Posted on 2/2/14

meth2 300MUHLENBERG COUNTY, Ky. (7/29/13) – The following is the second in a series of articles submitted to SurfKY News by Muhlenberg County Sheriff Curtis McGehee, in an attempt to better educate local citizens on the dangers of meth from all perspectives. Remember, the voice of the citizen is the first line of defense in drug-related crimes.
Very often, a parent or someone that has a family member or friend that is struggling with methamphetamine addiction will say, “I know they could quit using meth, if they wanted to bad enough.”
While that may sound logical, it may not necessarily be true. Meth addiction is believed to be the most powerful of all drug addictions. This does not mean that other drugs are not powerfully addictive, certainly many of them are. However, the addiction rate of methamphetamine seems to be the most alarming of all. Dr. Mary Holley, founder of Mothers against Methamphetamine, explains that the addiction rate to cocaine is 75-80% whereas meth’s addiction rate is 95-98%.
A question that I am often asked is, how does meth take control of the user’s life so quickly?
Most addicts seem to realize, at least to some extent, that their body is deteriorating during use. They also have some sense of how their family and friends are being affected. In addition to personal and family problems, there is the risk of arrest and incarceration. One expert reports that within five years, 90% of meth users are in jail, brain damaged, or dead. So, if meth is such a risky drug, why doesn’t the user simply stop? The following may help readers to understand why meth addiction is so gripping.
The method of meth use varies. It may be snorted, injected, smoked, or ingested orally. It seems that the most common method of use in this area, is smoking, followed by intravenous use. Regardless of how meth is used it eventually reaches the blood stream, and will then be circulated throughout the brain.
When using meth for the first time, the user most often experiences a euphoric sensation. The heart beats faster, blood pressure rises and the central nervous system is greatly stimulated. Those that have chosen to abuse a number of different drugs, that later switch to meth, claim, that no other drug compares to meth in intensity. The high is also long lasting, sometimes continuing for several hours. Again, users will most likely be addicted after the very first use. I talked to a man that was arrested for trafficking in methamphetamine. He explained that when someone is given meth the first time, they are usually given the purest form available. This, of course, is so that the user will be most likely addicted upon initial use.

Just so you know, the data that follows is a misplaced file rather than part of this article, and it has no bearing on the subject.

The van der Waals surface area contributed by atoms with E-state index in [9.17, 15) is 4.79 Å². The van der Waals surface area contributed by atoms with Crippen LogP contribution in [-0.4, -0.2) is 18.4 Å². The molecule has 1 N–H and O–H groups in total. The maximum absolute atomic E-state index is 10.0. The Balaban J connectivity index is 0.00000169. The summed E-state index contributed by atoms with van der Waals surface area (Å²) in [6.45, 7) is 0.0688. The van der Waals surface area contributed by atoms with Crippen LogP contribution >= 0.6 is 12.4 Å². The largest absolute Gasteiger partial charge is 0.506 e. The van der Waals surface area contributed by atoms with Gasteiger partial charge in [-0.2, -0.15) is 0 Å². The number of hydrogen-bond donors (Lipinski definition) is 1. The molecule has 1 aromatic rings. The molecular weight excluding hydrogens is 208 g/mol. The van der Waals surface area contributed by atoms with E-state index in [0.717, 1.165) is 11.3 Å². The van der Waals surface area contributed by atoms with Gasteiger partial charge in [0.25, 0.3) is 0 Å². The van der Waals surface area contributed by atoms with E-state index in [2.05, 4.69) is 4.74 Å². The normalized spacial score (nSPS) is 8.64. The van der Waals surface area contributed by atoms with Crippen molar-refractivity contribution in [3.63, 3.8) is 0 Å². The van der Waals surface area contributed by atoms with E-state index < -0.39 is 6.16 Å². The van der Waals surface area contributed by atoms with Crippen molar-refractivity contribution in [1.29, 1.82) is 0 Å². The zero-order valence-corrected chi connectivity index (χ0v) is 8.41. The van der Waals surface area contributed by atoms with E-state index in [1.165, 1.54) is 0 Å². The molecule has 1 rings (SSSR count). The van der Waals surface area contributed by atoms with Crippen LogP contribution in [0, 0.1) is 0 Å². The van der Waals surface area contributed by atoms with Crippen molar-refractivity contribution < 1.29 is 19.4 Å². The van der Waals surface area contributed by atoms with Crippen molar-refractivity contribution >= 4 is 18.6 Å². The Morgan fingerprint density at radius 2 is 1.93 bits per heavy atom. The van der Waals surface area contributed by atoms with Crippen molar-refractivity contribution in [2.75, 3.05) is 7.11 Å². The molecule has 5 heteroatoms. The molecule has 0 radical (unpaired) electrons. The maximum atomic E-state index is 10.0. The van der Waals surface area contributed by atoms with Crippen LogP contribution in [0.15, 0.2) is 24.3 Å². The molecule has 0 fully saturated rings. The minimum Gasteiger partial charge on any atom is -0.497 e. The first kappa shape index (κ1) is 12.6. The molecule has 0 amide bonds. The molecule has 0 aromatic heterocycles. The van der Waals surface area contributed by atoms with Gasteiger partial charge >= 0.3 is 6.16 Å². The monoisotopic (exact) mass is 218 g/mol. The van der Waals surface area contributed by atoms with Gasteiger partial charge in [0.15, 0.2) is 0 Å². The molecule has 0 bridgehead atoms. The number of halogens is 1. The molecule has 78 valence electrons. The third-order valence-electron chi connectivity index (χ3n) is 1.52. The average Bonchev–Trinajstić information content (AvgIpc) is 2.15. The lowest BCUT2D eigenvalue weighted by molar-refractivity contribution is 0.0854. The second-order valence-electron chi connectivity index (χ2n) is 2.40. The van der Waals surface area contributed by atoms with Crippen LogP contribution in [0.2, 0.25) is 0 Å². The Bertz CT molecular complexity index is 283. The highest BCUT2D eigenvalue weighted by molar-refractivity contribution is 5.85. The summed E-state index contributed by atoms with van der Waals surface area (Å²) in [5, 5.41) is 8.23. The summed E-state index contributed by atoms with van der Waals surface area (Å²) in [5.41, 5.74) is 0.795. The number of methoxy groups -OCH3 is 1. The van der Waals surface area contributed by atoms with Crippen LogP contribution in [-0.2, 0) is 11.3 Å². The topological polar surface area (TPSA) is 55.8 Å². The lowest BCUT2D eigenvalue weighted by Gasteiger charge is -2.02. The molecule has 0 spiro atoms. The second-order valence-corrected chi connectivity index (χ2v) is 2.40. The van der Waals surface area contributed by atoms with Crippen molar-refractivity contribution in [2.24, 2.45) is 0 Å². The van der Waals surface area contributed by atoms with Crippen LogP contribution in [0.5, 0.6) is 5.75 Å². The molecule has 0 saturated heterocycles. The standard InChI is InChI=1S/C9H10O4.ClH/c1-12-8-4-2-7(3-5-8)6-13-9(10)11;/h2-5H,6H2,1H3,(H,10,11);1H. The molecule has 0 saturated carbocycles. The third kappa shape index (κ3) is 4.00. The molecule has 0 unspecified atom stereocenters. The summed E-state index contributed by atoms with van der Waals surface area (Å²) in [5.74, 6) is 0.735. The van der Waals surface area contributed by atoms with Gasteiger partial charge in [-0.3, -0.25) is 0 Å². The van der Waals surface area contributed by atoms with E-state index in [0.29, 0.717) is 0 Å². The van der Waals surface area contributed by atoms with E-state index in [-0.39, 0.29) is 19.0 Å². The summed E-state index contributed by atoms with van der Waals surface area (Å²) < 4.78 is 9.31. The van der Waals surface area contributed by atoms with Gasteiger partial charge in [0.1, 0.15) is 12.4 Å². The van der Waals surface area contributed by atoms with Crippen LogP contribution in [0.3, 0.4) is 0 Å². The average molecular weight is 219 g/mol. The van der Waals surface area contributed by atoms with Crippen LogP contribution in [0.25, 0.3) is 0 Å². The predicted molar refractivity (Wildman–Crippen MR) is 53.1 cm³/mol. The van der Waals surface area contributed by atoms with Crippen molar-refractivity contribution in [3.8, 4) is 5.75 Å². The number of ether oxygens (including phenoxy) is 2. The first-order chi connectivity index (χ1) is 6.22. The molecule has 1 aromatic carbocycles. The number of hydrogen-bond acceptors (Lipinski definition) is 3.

As methamphetamine is circulating throughout the brain many chemicals are being affected. One that is commonly affected is dopamine; it is a neurotransmitter that is sometimes known as a pleasure chemical, or the pleasure neurotransmitter. Dopamine is released in large quantities when meth is being used. This causes the user to experience heightened degrees of pleasure. It is commonly reported by meth users that their first high was their best high. Often, the user will try to use meth in higher quantities, or use it more often to maintain that euphoric state.
Perhaps what follows is even more significant, because after an extended period of use, the dopamine is diminished. Medical experts believe that it will take months for the dopamine to be replenished, and in some cases it may take years. During this recovery time, the individual often becomes severely depressed, and at times suicidal, as they feel overwhelmed by a feeling of hopelessness. However there is one way the addict can overcome the feeling of despair; it is by using more methamphetamine. This works, for a period of time, but eventually even meth use may not bring the addict the desired pleasure that they seek. At this point it is not unusual for meth users to go on binges. There is no time during a meth user’s life that they are not in great danger, but those on binges may be at the highest risk of death.
If you or someone you care for is using meth it is important to seek help. Many experts feel that long term rehab/treatment is crucial to recovery. For additional information about overcoming meth addiction, please speak with a counselor, physician or contact Pennyroyal Mental Health at 270-338-5211.
To report meth or other drug related activities please contact local law enforcement at 338-2000. To report a tip anonymously you may call 1-888-959-8477 or go to
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